Think about your favorite videogame. Who is the protagonist? Is it a customizable character like the Dragonborn or the Lone Wanderer, or a standard rugged white guy? My answer would be Lara Croft. If you asked me why, I'd have a whole essay to write but to put it short - I related to that character as an independent, adventurous girl, and wanted to grow up to be just like her.
Don't get me wrong, I love male characters like Geralt of Rivia or Corvo Attano, who are far from who I am, but the point of relating to somebody you control in a videogame is crucial to establishing an emotional connection and deepen player immersion. That is probably why I loved the second part of Dishonored more - having more female enemies and allies made the spaces in the game feel realistic for me, not to mention playing as Emily, a woman that would rather slash throats and explore dirty alleyways than fulfill her Empress duties.
But while I gush about this and a couple of other games that scream "Grrrl Power" not in a derogatory, sexualized way, the problem of diversity, or, more accurately, the lack of proper inclusivity, runs deeper than "there are more male protagonists than female ones."
Let me give you an example. I have a friend who is a 20-something, white, able-bodied gamer dude. When trying to discuss the lack of diversity in games with him, I got the same response to all my arguments: "I just don't see the problem here." It is a systematic problem - white men are so used to being represented and catered to that they think it is the default. And they think that there's no problem with girls clad in skin-tight suits and see-through armor that exist as a masturbatory material for them, the same gamer guys who whine about SJWs, special snowflakes and the like.
The friend mentioned above said that even the girls (mind you, straight white girls) in the same geek friend-groups saw nothing wrong with how videogames are, and there are two possible reasons for that: genuinely not caring, and being brainwashed to think that there is a standard for how a woman should look like.
My good friend, also very white and very straight, for example, is of the first kind. She said: "I can relate to a toaster if I try hard enough[,] so that does not lessen my enjoyable gaming experience." The second kind of girls see a half-naked RPG bimbo with a broken spine and a D-cup pointing a weapon to someone off-screen and think "Yeah, that seems right." Do you see where I'm getting with this?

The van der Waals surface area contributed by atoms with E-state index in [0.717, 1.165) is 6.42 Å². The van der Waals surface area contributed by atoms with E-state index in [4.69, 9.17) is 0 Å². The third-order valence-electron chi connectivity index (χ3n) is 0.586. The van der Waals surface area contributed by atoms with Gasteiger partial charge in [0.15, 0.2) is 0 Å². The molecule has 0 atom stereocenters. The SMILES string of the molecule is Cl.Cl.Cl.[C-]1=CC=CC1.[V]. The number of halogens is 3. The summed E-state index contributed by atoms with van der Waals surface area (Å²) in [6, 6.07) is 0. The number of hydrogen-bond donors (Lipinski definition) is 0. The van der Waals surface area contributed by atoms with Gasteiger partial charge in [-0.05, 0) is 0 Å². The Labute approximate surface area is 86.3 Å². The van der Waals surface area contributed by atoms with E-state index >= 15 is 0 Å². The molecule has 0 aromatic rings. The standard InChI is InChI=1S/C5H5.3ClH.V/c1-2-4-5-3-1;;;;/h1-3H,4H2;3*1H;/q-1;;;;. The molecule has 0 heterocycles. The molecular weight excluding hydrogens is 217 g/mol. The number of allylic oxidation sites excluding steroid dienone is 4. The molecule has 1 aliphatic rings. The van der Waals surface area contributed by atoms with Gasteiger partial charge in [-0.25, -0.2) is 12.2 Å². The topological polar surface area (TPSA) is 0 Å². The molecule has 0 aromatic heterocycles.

Let's not forget that there are problems besides male/female representation. As soon as Tracer and Soldier 76 (Overwatch characters, female and male respectively) were announced to be gay, all Hell was let loose by men foaming at the mouth, furious at the "forced" diversity. Their anger was strong and their comments bitter, nevermind the fact that there is a myriad of straight characters remaining for them to project their superiority complex unto.
Do I sound bitter myself? I sure hope I do, because, in truth, only around 16% (according to a 2015 Nielsen report) of LGBT gamers feel that they are fully represented. The percentage is also small for non-white people and minuscule for disabled folk. Characters of ethnicities, genders, and sexualities different from the industry standard are also more likely to remain on the sidelines instead of being the main hero, and the problem is not exclusive to major videogames - it is present in film and tv series, too.
Companies say that the change should be gradual not to shock people, but the thing is, people are already shocked just from one or two characters being LGBT. There will always be a reaction to change, but isn't it better to weed out the weak specimen among gamers whose worldview is limited to whatever sandbox they are currently playing in? Go deeper into the gaming communities and you will find a multitude of races, sexualities, and personalities that look around and see the same old faces on covers and billboards, faces that do not represent them.
Try and start a conversation, get to know other groups within this huge, nerdy community that takes itself too seriously, and you may discover something about yourself, too, and maybe even push the industry towards change. Be kind in a place that was made to help people escape from the outside world that can be far too cruel. After all, don't we all, as humans, just want to be seen?